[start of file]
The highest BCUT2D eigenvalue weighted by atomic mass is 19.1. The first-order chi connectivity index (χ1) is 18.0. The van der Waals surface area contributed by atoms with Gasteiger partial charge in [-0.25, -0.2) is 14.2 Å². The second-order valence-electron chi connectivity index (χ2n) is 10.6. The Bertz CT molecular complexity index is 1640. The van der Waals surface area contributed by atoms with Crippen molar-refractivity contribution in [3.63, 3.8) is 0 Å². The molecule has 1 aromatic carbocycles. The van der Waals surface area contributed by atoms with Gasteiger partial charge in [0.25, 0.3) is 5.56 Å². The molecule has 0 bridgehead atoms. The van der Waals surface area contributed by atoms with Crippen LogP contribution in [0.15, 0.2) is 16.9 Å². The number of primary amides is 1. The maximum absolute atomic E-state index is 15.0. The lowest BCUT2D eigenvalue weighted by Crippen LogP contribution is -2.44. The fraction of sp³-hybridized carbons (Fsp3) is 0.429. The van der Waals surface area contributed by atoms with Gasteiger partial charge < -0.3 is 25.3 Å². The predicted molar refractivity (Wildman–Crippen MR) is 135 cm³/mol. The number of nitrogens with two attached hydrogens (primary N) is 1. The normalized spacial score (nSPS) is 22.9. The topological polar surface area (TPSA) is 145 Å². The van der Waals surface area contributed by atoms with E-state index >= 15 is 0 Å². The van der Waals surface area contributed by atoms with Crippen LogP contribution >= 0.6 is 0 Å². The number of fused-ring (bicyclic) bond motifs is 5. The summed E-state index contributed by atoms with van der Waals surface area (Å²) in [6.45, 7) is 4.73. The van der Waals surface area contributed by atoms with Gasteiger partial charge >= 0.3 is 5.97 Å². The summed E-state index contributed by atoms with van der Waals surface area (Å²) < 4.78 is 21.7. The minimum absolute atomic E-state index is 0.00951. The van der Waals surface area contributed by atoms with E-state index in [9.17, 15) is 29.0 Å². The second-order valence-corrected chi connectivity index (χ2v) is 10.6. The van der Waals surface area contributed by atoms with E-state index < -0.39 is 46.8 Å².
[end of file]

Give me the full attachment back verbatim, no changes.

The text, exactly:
The highest BCUT2D eigenvalue weighted by atomic mass is 19.1. The first-order chi connectivity index (χ1) is 18.0. The van der Waals surface area contributed by atoms with Gasteiger partial charge in [-0.25, -0.2) is 14.2 Å². The second-order valence-electron chi connectivity index (χ2n) is 10.6. The Bertz CT molecular complexity index is 1640. The van der Waals surface area contributed by atoms with Crippen molar-refractivity contribution in [3.63, 3.8) is 0 Å². The molecule has 1 aromatic carbocycles. The van der Waals surface area contributed by atoms with Gasteiger partial charge in [0.25, 0.3) is 5.56 Å². The molecule has 0 bridgehead atoms. The van der Waals surface area contributed by atoms with Crippen LogP contribution in [0.15, 0.2) is 16.9 Å². The number of primary amides is 1. The maximum absolute atomic E-state index is 15.0. The lowest BCUT2D eigenvalue weighted by Crippen LogP contribution is -2.44. The fraction of sp³-hybridized carbons (Fsp3) is 0.429. The van der Waals surface area contributed by atoms with Gasteiger partial charge < -0.3 is 25.3 Å². The predicted molar refractivity (Wildman–Crippen MR) is 135 cm³/mol. The number of nitrogens with two attached hydrogens (primary N) is 1. The normalized spacial score (nSPS) is 22.9. The topological polar surface area (TPSA) is 145 Å². The van der Waals surface area contributed by atoms with E-state index >= 15 is 0 Å². The van der Waals surface area contributed by atoms with Crippen LogP contribution >= 0.6 is 0 Å². The number of fused-ring (bicyclic) bond motifs is 5. The summed E-state index contributed by atoms with van der Waals surface area (Å²) in [6.45, 7) is 4.73. The van der Waals surface area contributed by atoms with Gasteiger partial charge >= 0.3 is 5.97 Å². The summed E-state index contributed by atoms with van der Waals surface area (Å²) < 4.78 is 21.7. The minimum absolute atomic E-state index is 0.00951. The van der Waals surface area contributed by atoms with E-state index in [9.17, 15) is 29.0 Å². The second-order valence-corrected chi connectivity index (χ2v) is 10.6. The van der Waals surface area contributed by atoms with E-state index < -0.39 is 46.8 Å².